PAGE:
What was really in the Medici Treasury?

Botticelli painting showing Medici cameo

 

Lorenzo de Medici

The Silver Museum, also known as the Medici Treasury, is located in the summer apartments of the Pitti Palace in Florence, Italy. Granduke Ferdinando I had these rooms decorated with frecos that exalt the glories of the family in 1635 at the occasion of his wedding to Vittoria della Rovere.

 

 

Inside the Medici Treasury

The museum houses the important treasures of the Medici; the semi precious stone vases of Lorenzo the Magnificent, the cameos of Cosimo I, the rock crystal objects of Francesco I, the ambers of Maria Maddalena d’Austria, the ivory vases of Mattia de Medici and the famous jewels of Anna Maria Luisa, the last member of the Medici family.  The museum name comes from the silver of the Salzburg treasure belonging to the Bishops of Salzburg, brought to Florence by Ferdinand III in 1815.

Great Renaissance artists gained inspiration from the images of gems and jewels depicted in a number of amazing world-renowned frescos by Lorenzo Ghiberti, Donatello and Sandro Botticelli.  The collections assembled in the 15th century by Cosimo Medici and substantiated by Piero Medici, who set aside a special place for them in family palace Via Larga; a studio shown with pride to a select group of distinguished guests as any cabinet of curiosities of the day.  Collecting these jewels was also a rediscovery of antiquity, and the introduction of lapidaries, or texts, defining the virtues of jewels, images and cameos, ardently sought by popes, princes and cardinals, triggering bitter conflicts between the connoisseurs.  Their small dimensions and ease of transport made them ideal gifts for illustrious personages, as well as an excellent form of investment, a capital to draw on in moments of great difficulty.

 

 

 

 

 

Cosimo and Family

Cameos and engravings were the keepers of the stars’ occult powers, able to keep evil at bay using specific materials, stones and images.  A particularly famous piece is Lorenzo the Magnificent’s ring, which upon his death, released the demons trapped in the setting and caused a great thunderstorm in Florence, announcing the death of the great man.  The Medici family had a predilection for collecting jewels and cameos, so much so that they amassed one of history’s greatest collections.

Among the most famous and often reproduced of the pieces are the cornelian known as the Seal of Nero, once belonging to Lorenzo the Magnificent, now housed at the Naples National Archeological Museum.  The influence of this small piece shown in a painting by Sandro Botticelli, the woman wears a gilt pendant on which appears a reproduction of the cornelian.  The presence of this detail proves the patron who commissioned the work was part of Lorenzo’s inner circle.  Her identity ranges from Lucrezia Tornabuoni, Lorenzo’s mother, to Simonetta Cattaneo, Marco Vespucci’s beloved, whom artists placed on a pedestal as an ideal of feminine beauty following her premature death.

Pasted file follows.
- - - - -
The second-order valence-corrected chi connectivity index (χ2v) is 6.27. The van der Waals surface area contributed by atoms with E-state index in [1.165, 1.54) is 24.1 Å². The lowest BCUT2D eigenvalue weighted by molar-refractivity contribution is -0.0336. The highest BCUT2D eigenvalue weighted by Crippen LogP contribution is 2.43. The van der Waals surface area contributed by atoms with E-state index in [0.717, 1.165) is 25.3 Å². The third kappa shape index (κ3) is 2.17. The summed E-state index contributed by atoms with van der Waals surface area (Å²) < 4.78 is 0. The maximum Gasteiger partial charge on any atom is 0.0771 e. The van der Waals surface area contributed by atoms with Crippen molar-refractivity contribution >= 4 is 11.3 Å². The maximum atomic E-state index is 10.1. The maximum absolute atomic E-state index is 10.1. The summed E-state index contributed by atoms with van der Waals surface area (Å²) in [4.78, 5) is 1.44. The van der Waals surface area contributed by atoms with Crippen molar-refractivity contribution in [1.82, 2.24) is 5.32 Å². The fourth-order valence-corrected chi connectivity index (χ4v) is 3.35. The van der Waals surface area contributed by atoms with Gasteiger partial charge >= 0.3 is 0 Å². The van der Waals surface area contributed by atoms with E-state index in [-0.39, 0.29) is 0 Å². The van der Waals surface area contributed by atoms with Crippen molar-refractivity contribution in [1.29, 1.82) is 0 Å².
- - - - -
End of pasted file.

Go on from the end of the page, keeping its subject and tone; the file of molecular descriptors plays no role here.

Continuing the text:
Seal of Nero

This canelian was one of the famous ancient gems; a setting was made by Lorenzo Ghiberti in the form of a dragon among ivy leaves, clasping the oval between its wings and lowered head.  The inscription, LAVRMED,  is the mark of Lorenzo de Medici.

The scene represents the moment following the victory of Apollo in the musical challenge launched by Marsyas, it also precedes the torture to which the god condemned the satyr as a punishment for his pride.  Apollo portrayed as a youth with long hair bearing a lyre in his hand.  Marsyas seated on a lion’s skin laid upon a rock, with his hands bound behind his back.  In the foreground is Olympus, the mythical flautist who implores the god to have pity on his teacher Marsyas.  Hanging from the branch is the sheath of Marsyas’ flute, which is lying abandoned on the ground, a detail that prefigures Marsyas’ own end, hung from the dead tree and flayed alive by a Scythian.

View the catalog of this exhibition Precious and Beautiful from the Museo degli Argenti.

 

 

 

 

Advertisements

4 Comments

Filed under March

4 responses to “What was really in the Medici Treasury?

  1. What a wonderful post! The decorative arts are so fascinating – unimaginable craftsmanship, sumptuous materials, and often containing whole worlds of meaning and imagination. They’re too often overlooked in comparison to ‘Fine Arts’ so it’s nice to know about this exhibit. I love reading about the Medici ring that ‘released demons’ upon Lorenzo’s death – it was 1492, certainly the start of an earthshaking new cycle!

  2. Thanks so much Marilyn! 1492 seemed to be one of those crucial points in history; if not for the death of Lorenzo, he may have funded Columbus instead of the Spanish.

  3. Pingback: Florence caught with their breeches down and their arse in a bucket « This write life

  4. Pingback: Cabinet of Curiosities | This write life

Leave a Reply

Fill in your details below or click an icon to log in:

WordPress.com Logo

You are commenting using your WordPress.com account. Log Out / Change )

Twitter picture

You are commenting using your Twitter account. Log Out / Change )

Facebook photo

You are commenting using your Facebook account. Log Out / Change )

Google+ photo

You are commenting using your Google+ account. Log Out / Change )

Connecting to %s